The Berkeley Natural History Museums, the Berkeley Initiative for Global Change Biology, and iDigBio are pleased to announce the Second Annual Digital Data in Biodiversity Research Conference, to be held in Berkeley, CA, 4-6 June 2018.
The rapid mobilization of digitized biodiversity data, led largely in the United States by the National Science Foundation’s Advancing Digitization of Biodiversity Collections program, has resulted in a substantial increase in available data for research and related activities. The 2018 conference will again encompass the uses of digitized data across all biodiversity disciplines, with special emphasis on digitized specimen data and the potential for “big data” analytics in organismal biology. This year's conference will focus on five major themes, and provide attendees with an important opportunity to explore digital data tools, techniques, discoveries, and outcomes across the biodiversity sciences.
- Addressing the fundamental questions of evolutionary biology and ecology,
- Meeting the research challenges of the Anthropocene,
- Biodiversity data archives for education and science outreach,
- New tools for data discovery and analysis,
- Future, untested frontiers for natural history collections.
Full details will be posted on the iDigBio website. For further information or to ensure that you are on the email list, please contact Gil Nelson at iDigBio (email@example.com). The conference planning team includes BIDS Senior Fellows David Ackerly, Carl Boettiger and Brent Mishler.
David Ackerly is the Dean of UC Berkeley's Rausser College of Natural Resources with joint appointments in the departments of Integrative Biology and Environmental Science, Policy, and Management. His research interests include climate change impacts on biodiversity, integration of phylogenetics and ecology, and conservation biology. His research is used to inform strategies of biodiversity conservation in the face of climate change, with a focus on California parks and open space.
I’m an ecologist working on problems in ecological forecasting and decision theory. The rapid expansion in both computational power and available ecological and environmental data enables and requires new mathematical and statistical approaches to these questions as well as new tools for handling heterogeneous, incomplete, and rapidly evolving datasets. Ecology has much to learn about what is and isn’t useful from advances in informatics, computer science, and statistics for the challenges we face. My research blends theoretical investigation with the creation of software tools to use and test these concepts in ecological questions.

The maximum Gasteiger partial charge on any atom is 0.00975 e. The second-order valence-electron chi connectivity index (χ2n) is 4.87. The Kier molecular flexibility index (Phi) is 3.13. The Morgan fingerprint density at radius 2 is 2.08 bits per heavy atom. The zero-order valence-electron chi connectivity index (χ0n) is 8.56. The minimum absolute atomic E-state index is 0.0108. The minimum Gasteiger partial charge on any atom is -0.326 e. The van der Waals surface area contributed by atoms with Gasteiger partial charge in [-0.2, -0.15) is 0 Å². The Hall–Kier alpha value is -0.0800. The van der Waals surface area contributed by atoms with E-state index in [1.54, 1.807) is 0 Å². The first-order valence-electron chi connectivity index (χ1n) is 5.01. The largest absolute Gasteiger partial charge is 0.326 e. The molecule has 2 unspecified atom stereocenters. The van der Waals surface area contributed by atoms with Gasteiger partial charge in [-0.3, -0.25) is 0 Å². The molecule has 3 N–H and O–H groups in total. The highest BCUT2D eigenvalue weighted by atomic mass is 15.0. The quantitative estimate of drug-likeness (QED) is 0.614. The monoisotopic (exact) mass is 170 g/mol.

I am a co-founder of the rOpenSci project and a science adviser to the National Center for Ecological Analysis and Synthesis (NCEAS). More information can be found on my website, including my an open lab notebook.
Brent D. Mishler is director of the University and Jepson Herbaria at UC Berkeley as well as professor in the Department of Integrative Biology. His general research interests can be grouped into two main areas: (1) empirical studies of ecology, phylogeny, systematics, and development of mosses and (2) the theoretical basis of systematic and evolutionary biology. His data science interests fall into two main areas also: (1) phyloinformatics, including comparative genomics; database mining for phylogenetic analysis; and the visualization of phylogenetic trees and (2) biodiversity informatics, especially the digitization and databasing of biological collections; integration of collection data with phylogenetic, taxonomic, and ecological data; and the production of electronic floras.
For example, he was one of the co-PIs of the Moorea Biocode Project, a massive inventory of multicellular life on the island of Moorea in the Society Islands of the South Pacific, a project that involved integrating collection data with DNA sequence data. He is also involved in developing electronic resources for taxonomic and distributional information for California plants—in particular the Consortium of California Herbaria, which integrates specimen data from 31 institutions and allows many options for mapping plant distributions in relation to other geographical data. The Jepson Herbarium also maintains the standard flora for the state—the Jepson eFlora—which treats all native and naturalized plants in the state, more than 7,500 terminal taxa (i.e., species, subspecies, and varieties) with contributions of more than 300 authors. His current research interests include developing methods for studying biodiversity and endemism using large-scale phylogenies and collection data.